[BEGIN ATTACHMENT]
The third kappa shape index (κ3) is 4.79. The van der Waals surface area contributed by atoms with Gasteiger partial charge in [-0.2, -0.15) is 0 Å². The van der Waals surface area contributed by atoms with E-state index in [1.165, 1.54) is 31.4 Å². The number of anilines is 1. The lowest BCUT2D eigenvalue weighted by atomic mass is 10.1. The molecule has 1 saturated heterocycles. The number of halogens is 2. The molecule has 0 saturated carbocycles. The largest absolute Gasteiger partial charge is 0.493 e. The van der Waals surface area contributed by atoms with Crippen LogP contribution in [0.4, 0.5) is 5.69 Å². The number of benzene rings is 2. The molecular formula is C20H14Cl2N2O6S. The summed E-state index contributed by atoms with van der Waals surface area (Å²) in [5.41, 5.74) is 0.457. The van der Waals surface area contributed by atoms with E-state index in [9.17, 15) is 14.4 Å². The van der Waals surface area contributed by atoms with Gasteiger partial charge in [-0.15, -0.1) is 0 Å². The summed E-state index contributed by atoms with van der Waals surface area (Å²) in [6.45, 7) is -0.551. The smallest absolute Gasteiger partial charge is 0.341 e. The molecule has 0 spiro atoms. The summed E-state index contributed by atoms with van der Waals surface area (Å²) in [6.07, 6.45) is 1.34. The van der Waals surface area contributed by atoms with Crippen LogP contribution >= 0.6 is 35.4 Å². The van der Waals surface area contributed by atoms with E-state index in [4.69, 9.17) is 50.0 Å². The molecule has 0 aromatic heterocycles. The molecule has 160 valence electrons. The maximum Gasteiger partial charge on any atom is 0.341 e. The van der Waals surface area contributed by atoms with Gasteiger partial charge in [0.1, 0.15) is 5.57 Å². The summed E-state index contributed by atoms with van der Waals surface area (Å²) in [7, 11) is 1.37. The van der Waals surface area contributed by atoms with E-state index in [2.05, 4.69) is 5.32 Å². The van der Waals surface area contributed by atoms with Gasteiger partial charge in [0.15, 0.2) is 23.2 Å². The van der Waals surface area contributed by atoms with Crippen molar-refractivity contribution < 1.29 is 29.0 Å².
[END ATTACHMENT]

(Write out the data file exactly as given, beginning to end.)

The third kappa shape index (κ3) is 4.79. The van der Waals surface area contributed by atoms with Gasteiger partial charge in [-0.2, -0.15) is 0 Å². The van der Waals surface area contributed by atoms with E-state index in [1.165, 1.54) is 31.4 Å². The number of anilines is 1. The lowest BCUT2D eigenvalue weighted by atomic mass is 10.1. The molecule has 1 saturated heterocycles. The number of halogens is 2. The molecule has 0 saturated carbocycles. The largest absolute Gasteiger partial charge is 0.493 e. The van der Waals surface area contributed by atoms with Crippen LogP contribution in [0.4, 0.5) is 5.69 Å². The number of benzene rings is 2. The molecular formula is C20H14Cl2N2O6S. The summed E-state index contributed by atoms with van der Waals surface area (Å²) in [5.41, 5.74) is 0.457. The van der Waals surface area contributed by atoms with E-state index in [9.17, 15) is 14.4 Å². The van der Waals surface area contributed by atoms with Gasteiger partial charge in [-0.15, -0.1) is 0 Å². The summed E-state index contributed by atoms with van der Waals surface area (Å²) in [6.45, 7) is -0.551. The smallest absolute Gasteiger partial charge is 0.341 e. The molecule has 0 spiro atoms. The summed E-state index contributed by atoms with van der Waals surface area (Å²) in [6.07, 6.45) is 1.34. The van der Waals surface area contributed by atoms with Crippen LogP contribution >= 0.6 is 35.4 Å². The van der Waals surface area contributed by atoms with E-state index in [4.69, 9.17) is 50.0 Å². The molecule has 0 aromatic heterocycles. The molecule has 160 valence electrons. The maximum Gasteiger partial charge on any atom is 0.341 e. The van der Waals surface area contributed by atoms with Gasteiger partial charge in [0.1, 0.15) is 5.57 Å². The summed E-state index contributed by atoms with van der Waals surface area (Å²) in [7, 11) is 1.37. The van der Waals surface area contributed by atoms with E-state index in [2.05, 4.69) is 5.32 Å². The van der Waals surface area contributed by atoms with Gasteiger partial charge in [0.15, 0.2) is 23.2 Å². The van der Waals surface area contributed by atoms with Crippen molar-refractivity contribution < 1.29 is 29.0 Å².